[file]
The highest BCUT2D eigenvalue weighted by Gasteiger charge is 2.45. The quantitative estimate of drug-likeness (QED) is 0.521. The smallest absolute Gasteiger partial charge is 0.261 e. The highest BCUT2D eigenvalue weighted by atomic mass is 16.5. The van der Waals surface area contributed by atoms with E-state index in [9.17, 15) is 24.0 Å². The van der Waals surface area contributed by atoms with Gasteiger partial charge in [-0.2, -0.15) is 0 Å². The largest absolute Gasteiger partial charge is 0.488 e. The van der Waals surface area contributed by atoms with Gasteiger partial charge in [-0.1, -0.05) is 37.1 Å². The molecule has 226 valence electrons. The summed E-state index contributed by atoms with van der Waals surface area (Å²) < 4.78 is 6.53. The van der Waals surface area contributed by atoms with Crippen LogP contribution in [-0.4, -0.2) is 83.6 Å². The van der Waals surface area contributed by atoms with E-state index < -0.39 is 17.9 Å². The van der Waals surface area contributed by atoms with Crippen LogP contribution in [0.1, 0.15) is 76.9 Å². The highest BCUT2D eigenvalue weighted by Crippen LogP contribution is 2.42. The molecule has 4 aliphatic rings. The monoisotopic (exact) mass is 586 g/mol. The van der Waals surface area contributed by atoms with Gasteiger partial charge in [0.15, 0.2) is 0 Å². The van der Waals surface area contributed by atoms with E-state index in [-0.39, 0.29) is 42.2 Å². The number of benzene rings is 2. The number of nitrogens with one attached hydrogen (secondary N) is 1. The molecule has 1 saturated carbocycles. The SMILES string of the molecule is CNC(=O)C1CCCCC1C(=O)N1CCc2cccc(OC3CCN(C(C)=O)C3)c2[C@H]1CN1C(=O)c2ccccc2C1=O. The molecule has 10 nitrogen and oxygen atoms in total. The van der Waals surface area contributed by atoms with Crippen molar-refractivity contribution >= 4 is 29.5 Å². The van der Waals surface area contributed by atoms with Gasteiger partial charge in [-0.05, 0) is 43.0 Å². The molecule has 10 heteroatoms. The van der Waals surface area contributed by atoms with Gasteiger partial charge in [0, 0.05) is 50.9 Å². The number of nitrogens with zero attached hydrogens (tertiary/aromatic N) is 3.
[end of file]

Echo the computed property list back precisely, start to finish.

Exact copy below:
The highest BCUT2D eigenvalue weighted by Gasteiger charge is 2.45. The quantitative estimate of drug-likeness (QED) is 0.521. The smallest absolute Gasteiger partial charge is 0.261 e. The highest BCUT2D eigenvalue weighted by atomic mass is 16.5. The van der Waals surface area contributed by atoms with E-state index in [9.17, 15) is 24.0 Å². The van der Waals surface area contributed by atoms with Gasteiger partial charge in [-0.2, -0.15) is 0 Å². The largest absolute Gasteiger partial charge is 0.488 e. The van der Waals surface area contributed by atoms with Gasteiger partial charge in [-0.1, -0.05) is 37.1 Å². The molecule has 226 valence electrons. The summed E-state index contributed by atoms with van der Waals surface area (Å²) < 4.78 is 6.53. The van der Waals surface area contributed by atoms with Crippen LogP contribution in [-0.4, -0.2) is 83.6 Å². The van der Waals surface area contributed by atoms with E-state index < -0.39 is 17.9 Å². The van der Waals surface area contributed by atoms with Crippen LogP contribution in [0.1, 0.15) is 76.9 Å². The highest BCUT2D eigenvalue weighted by Crippen LogP contribution is 2.42. The molecule has 4 aliphatic rings. The monoisotopic (exact) mass is 586 g/mol. The van der Waals surface area contributed by atoms with Gasteiger partial charge in [0.15, 0.2) is 0 Å². The van der Waals surface area contributed by atoms with E-state index in [-0.39, 0.29) is 42.2 Å². The number of benzene rings is 2. The number of nitrogens with one attached hydrogen (secondary N) is 1. The molecule has 1 saturated carbocycles. The SMILES string of the molecule is CNC(=O)C1CCCCC1C(=O)N1CCc2cccc(OC3CCN(C(C)=O)C3)c2[C@H]1CN1C(=O)c2ccccc2C1=O. The molecule has 10 nitrogen and oxygen atoms in total. The van der Waals surface area contributed by atoms with Crippen molar-refractivity contribution >= 4 is 29.5 Å². The van der Waals surface area contributed by atoms with Gasteiger partial charge in [-0.05, 0) is 43.0 Å². The molecule has 10 heteroatoms. The van der Waals surface area contributed by atoms with Gasteiger partial charge in [0, 0.05) is 50.9 Å². The number of nitrogens with zero attached hydrogens (tertiary/aromatic N) is 3.